Kevin Pietersen: It's no longer hard being him. Fully embraced back into the England fold, Pietersen recovered from a diffident performance at Ahmedabad with a truly great innings in Mumbai that played a huge role in turning the tide of this series. Cheerful and effective in the field, he was noticeably more engaged with his colleagues and welcoming and helpful to new players such as Joe Root. Whatever went before, few could dispute that the England side are far stronger for Pietersen's inclusion.
Steven Finn: Increasingly impressive in the one Test he played, Finn loses marks - perhaps unfairly - only because of his unavailability through injury for three of the games. After suffering a thigh strain in the first warm-up game - a serious blow to England's plans - he suffered a back injury in Kolkata and returned home early. He looked far more effective than Stuart Broad or Tim Bresnan in the brief time he was available, though, and after dismissing MS Dhoni with a brute of a short ball in the first innings in Kolkata, produced a super spell of reverse swing in India's second innings to ensure England remained on top. If he remains fit, England have a gem.
Joe Root: Root justified his surprise selection for the Nagpur Test with a patient contribution that rebuilt England's first innings when it appeared to be falling away. He also demonstrated some pleasing strokes when given the opportunity in the second innings. It would be unwise to read too much into one performance on an unusual surface, but Root did appear to have the technique and temperament to prosper at this level. We are going to hear a lot more about Joe Root.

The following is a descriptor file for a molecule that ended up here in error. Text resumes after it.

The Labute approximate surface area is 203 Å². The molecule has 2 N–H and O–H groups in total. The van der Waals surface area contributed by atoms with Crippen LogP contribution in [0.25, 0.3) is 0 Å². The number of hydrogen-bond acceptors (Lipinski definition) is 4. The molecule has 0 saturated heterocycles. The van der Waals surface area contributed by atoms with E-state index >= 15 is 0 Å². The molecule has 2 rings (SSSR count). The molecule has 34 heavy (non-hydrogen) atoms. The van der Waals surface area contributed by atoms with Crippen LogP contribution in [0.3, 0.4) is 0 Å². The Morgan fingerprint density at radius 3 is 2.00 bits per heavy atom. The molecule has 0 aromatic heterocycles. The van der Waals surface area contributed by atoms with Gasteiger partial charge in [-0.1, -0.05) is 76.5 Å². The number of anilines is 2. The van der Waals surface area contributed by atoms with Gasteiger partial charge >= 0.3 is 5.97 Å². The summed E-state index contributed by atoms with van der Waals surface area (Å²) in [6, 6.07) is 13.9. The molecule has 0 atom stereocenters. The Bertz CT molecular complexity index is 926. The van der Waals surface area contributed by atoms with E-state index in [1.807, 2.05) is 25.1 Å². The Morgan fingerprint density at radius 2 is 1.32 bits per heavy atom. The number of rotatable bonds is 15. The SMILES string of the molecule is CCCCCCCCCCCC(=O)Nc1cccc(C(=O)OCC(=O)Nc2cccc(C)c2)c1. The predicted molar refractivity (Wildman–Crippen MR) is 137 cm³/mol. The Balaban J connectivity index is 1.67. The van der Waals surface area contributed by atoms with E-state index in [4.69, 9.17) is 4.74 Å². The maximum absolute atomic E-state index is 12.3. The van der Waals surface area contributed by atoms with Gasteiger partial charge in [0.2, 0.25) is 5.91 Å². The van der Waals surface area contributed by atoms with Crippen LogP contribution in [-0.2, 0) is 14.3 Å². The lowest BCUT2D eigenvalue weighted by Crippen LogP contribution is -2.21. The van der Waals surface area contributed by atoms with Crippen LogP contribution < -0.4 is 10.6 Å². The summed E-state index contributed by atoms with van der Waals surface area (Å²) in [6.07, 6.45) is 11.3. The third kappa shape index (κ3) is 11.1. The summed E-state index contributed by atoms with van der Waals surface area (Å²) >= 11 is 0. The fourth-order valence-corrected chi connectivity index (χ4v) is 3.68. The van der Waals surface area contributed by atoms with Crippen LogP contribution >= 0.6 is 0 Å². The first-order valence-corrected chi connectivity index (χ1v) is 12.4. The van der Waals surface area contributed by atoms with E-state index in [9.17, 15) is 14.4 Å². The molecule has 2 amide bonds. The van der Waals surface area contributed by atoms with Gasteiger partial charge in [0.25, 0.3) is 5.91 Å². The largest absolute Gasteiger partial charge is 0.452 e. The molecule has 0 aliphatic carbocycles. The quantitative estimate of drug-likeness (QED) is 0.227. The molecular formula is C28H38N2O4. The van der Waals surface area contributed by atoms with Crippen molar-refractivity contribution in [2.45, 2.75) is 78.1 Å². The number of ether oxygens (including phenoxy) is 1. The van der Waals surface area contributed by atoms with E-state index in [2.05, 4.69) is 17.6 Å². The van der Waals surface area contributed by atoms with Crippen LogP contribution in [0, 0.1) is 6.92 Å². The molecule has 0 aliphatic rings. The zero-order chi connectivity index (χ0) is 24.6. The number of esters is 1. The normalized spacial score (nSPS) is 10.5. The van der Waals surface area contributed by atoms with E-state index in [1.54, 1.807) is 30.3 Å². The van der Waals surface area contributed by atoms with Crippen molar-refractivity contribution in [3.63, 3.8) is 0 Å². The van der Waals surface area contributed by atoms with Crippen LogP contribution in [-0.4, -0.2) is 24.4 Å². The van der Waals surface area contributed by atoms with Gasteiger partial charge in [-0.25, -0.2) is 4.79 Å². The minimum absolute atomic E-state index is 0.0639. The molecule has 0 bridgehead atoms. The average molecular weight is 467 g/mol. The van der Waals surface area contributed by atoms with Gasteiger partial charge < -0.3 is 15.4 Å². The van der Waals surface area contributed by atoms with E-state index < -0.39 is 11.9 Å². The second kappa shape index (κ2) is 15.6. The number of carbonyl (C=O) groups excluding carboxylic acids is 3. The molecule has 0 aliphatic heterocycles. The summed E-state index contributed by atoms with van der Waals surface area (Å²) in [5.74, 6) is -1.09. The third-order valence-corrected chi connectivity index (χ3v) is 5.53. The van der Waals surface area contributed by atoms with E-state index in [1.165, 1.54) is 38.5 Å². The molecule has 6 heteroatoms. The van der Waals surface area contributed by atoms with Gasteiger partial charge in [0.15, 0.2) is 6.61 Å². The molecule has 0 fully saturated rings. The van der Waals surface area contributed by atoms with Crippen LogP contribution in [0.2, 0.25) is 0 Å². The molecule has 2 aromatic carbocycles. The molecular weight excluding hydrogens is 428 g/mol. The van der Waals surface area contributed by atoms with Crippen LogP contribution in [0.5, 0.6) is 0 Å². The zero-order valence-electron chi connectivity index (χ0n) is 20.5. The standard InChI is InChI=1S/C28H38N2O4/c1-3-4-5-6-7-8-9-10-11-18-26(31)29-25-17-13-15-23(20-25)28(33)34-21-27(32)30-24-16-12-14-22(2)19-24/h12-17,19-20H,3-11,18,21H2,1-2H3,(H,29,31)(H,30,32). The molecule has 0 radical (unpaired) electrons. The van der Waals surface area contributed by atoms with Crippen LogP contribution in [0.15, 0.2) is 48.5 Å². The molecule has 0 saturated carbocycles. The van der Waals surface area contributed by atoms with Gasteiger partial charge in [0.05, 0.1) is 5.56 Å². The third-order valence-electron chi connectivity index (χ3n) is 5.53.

Jonathan Trott: Started poorly and ended at his wonderfully stubborn best. Dismissed by two good balls in Ahmedabad, he looked devoid of confidence in Mumbai, but fought back with doughty innings in Kolkata and, in particular, Nagpur where his century secured the series victory. He also looked increasingly comfortable standing at slip to the spinners and finished with five catches.
Nick Compton: A solid if unspectacular start. Compton helped Cook post four successive 50 partnerships ensuring decent platforms for England, but he registered only one half-century personally. While he proved his ability to occupy the crease, some doubt remains about his ability to press on and dominate. But he has surely earned further opportunities in New Zealand and can feel satisfied at playing his part in alien conditions in an historic victory.